TY - JOUR

T1 - A General Monte Carlo Method for Sample Size Analysis in the Context of Network Models

AU - Constantin, Mihai A.

AU - Schuurman, Noémi K.

AU - Vermunt, Jeroen K.

N1 - Publisher Copyright:
© 2023 American Psychological Association

PY - 2023/7/10

Y1 - 2023/7/10

N2 - We introduce a general method for sample size computations in the context of cross-sectional network models. The method takes the form of an automated Monte Carlo algorithm, designed to find an optimal sample size while iteratively concentrating the computations on the sample sizes that seem most relevant. The method requires three inputs: (1) a hypothesized network structure or desired characteristics of that structure, (2) an estimation performance measure and its corresponding target value (e.g., a sensitivity of 0.6), and (3) a statistic and its corresponding target value that determines how the target value for the performance measure be reached (e.g., reaching a sensitivity of 0.6 with a probability of 0.8). The method consists of a Monte Carlo simulation step for computing the performance measure and the statistic for several sample sizes selected from an initial candidate sample size range, a curve-fitting step for interpolating the statistic across the entire candidate range, and a stratified bootstrapping step to quantify the uncertainty around the recommendation provided.We evaluated the performance of the method for the Gaussian Graphical Model, but it can easily extend to other models. The method displayed good performance, providing sample size recommendations that were, on average, within three observations of a benchmark sample size, with the highest standard deviation of 25.87 observations. The method discussed is implemented in the form of an R package called powerly, available on GitHub and CRAN.

AB - We introduce a general method for sample size computations in the context of cross-sectional network models. The method takes the form of an automated Monte Carlo algorithm, designed to find an optimal sample size while iteratively concentrating the computations on the sample sizes that seem most relevant. The method requires three inputs: (1) a hypothesized network structure or desired characteristics of that structure, (2) an estimation performance measure and its corresponding target value (e.g., a sensitivity of 0.6), and (3) a statistic and its corresponding target value that determines how the target value for the performance measure be reached (e.g., reaching a sensitivity of 0.6 with a probability of 0.8). The method consists of a Monte Carlo simulation step for computing the performance measure and the statistic for several sample sizes selected from an initial candidate sample size range, a curve-fitting step for interpolating the statistic across the entire candidate range, and a stratified bootstrapping step to quantify the uncertainty around the recommendation provided.We evaluated the performance of the method for the Gaussian Graphical Model, but it can easily extend to other models. The method displayed good performance, providing sample size recommendations that were, on average, within three observations of a benchmark sample size, with the highest standard deviation of 25.87 observations. The method discussed is implemented in the form of an R package called powerly, available on GitHub and CRAN.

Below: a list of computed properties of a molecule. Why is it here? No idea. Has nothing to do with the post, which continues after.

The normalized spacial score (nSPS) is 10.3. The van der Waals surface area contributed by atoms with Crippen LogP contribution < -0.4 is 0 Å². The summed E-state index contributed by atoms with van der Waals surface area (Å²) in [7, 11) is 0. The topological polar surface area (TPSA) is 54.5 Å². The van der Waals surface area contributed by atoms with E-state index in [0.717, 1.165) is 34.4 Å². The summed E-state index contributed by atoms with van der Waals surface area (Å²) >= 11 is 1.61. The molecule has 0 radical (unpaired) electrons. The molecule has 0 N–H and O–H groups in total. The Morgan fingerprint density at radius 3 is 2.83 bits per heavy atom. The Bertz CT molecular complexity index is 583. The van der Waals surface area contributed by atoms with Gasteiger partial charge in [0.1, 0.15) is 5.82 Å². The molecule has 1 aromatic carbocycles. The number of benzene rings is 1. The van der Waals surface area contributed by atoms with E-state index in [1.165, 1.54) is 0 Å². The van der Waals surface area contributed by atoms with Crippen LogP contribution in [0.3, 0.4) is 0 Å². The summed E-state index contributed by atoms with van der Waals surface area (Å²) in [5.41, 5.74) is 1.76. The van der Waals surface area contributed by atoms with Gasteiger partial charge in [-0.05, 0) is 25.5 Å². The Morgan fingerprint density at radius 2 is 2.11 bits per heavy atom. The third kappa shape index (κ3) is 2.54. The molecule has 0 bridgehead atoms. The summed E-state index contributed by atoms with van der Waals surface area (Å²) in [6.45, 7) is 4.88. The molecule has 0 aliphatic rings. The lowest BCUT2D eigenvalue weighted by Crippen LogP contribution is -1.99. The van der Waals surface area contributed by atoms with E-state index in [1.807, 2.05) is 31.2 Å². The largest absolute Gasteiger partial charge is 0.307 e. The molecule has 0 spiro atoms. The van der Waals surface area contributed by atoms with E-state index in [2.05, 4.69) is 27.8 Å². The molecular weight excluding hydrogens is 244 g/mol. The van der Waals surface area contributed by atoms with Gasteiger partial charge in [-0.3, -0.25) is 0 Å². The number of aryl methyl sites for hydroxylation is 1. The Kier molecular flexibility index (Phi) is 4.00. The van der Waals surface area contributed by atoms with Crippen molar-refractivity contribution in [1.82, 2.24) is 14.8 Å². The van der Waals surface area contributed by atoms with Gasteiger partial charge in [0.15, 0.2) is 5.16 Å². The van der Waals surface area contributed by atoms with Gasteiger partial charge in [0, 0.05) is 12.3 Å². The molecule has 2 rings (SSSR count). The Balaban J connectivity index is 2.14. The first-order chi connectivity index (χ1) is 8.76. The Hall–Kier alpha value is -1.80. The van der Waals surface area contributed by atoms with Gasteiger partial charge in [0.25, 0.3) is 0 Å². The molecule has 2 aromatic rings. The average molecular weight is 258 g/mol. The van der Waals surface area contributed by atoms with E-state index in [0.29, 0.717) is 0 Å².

KW - monotone splines

KW - Monte Carlo simulation

KW - network models

KW - power analysis

KW - stratified bootstrapping

UR - http://www.scopus.com/inward/record.url?scp=85170229350&partnerID=8YFLogxK

U2 - 10.1037/met0000555

DO - 10.1037/met0000555

M3 - Article

AN - SCOPUS:85170229350

SN - 1082-989X

JO - Psychological Methods

JF - Psychological Methods

ER -